as if smell promises taste and always delivers. / Pleasure, when observed, wets into compulsiveness.
For this week’s Poetry Tuesday we bring you “Aubade” and “Walking Alone in Nara” by Marco Yan. These poems at first deceive us with their serene tone then surprise us with their bizarre imagination. They take sharp and unexpected turns, refusing to remain plain love poems. “Aubade” weaves the sensuality and primality of licking, and ties the two elements together at the end; “Walking Alone in Nara” transfigures the speaker and the intimate “you” into incompatible creatures. In each poem, the speaker and the absent “you” hunt and haunt each other, and we are left longing for the “you” with the speaker, neither of them the same beings from the beginning of the poem.
This morning’s bacon, sweat, the scent of shampoo
that outlasts hair—a house guest has left behind
so much my dog is again licking the couch cushion.
Her tongue on the fabric, darkening the red to brown,
as if smell promises taste and always delivers.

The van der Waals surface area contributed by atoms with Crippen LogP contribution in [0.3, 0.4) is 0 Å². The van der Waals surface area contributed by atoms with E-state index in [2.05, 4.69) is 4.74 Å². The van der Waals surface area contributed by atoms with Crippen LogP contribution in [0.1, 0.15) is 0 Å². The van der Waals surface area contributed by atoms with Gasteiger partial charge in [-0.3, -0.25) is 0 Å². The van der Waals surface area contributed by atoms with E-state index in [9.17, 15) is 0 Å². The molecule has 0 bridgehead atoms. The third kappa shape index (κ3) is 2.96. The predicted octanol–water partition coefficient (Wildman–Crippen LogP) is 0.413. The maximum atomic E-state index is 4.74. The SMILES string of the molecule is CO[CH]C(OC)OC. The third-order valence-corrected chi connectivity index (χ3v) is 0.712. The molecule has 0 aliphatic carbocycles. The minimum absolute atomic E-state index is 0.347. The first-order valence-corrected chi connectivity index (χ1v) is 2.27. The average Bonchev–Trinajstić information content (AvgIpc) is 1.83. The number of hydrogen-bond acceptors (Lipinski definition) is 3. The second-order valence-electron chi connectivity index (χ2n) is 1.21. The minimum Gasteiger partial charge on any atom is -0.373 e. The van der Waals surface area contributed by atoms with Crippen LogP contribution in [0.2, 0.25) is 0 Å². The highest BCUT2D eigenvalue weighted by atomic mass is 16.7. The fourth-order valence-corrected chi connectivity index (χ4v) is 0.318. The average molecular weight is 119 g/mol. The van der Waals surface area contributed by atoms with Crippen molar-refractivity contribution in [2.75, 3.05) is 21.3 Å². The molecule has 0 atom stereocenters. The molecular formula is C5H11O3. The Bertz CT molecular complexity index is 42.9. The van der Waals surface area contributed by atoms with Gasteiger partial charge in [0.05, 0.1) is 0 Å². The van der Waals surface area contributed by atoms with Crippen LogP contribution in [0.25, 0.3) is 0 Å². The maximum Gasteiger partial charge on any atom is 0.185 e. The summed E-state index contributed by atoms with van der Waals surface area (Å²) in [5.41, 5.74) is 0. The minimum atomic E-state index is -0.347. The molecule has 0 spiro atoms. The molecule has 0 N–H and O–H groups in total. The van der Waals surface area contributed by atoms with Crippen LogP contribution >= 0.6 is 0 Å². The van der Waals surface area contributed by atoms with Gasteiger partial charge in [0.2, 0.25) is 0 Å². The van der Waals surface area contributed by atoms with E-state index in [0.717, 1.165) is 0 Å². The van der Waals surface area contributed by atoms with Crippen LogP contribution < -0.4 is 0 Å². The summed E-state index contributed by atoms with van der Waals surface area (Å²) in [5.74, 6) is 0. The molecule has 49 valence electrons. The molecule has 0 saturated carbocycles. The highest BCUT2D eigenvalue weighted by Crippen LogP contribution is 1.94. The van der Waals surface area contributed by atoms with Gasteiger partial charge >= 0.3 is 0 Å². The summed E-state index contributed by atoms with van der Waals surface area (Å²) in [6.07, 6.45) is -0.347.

Pleasure, when observed, wets into compulsiveness.
I say No and shove her aside, then rub the corner.
It’s the dampness I knew when I woke in your room last March.
A window open, a neighbor was mowing outside and spring was there—
the dew, the sharp burn of michelia and their returning light
blended into the base note of your perfume.
You weren’t on the other side of the bed, so I went on
licking the blanket, your smell somewhere in the floral print.
Walking Alone in Nara
Four blocks away from a train station, I find a deer
sniffing grass by a traffic light. It raises its head,
stares and strolls east, leading me deep into the park.
August animates the trees but shuts air out of my lungs.
Blinded by heat, I watch the deer trample the path—
if I faint here, my ghost will need a body to haunt.
If I claim this deer, will you abandon your senses,
bend down to a crooked beast in this bamboo forest
and trek on the winding trail, your paws swift on the leaves?
Will you watch me nibble greedily from a tourist’s hand
slices of apple, biscuits softened by sweat in a palm?
Can you trace the smell of my fur across the fishpond?
As I climb the pebbly slope, will you seize me from behind
and sink your fangs into my neck, tearing me apart
in the underbrush? Will you even know it’s me?
I stop at the vermillion gate of the shrine,
the monkless one where people pray for trivial things
like money, love and better luck. I open my eyes,
rest on a wooden bench and watch the trees
swallowing the town. I hear somebody’s wish
whispered somewhere, only the chime of the bell is clear.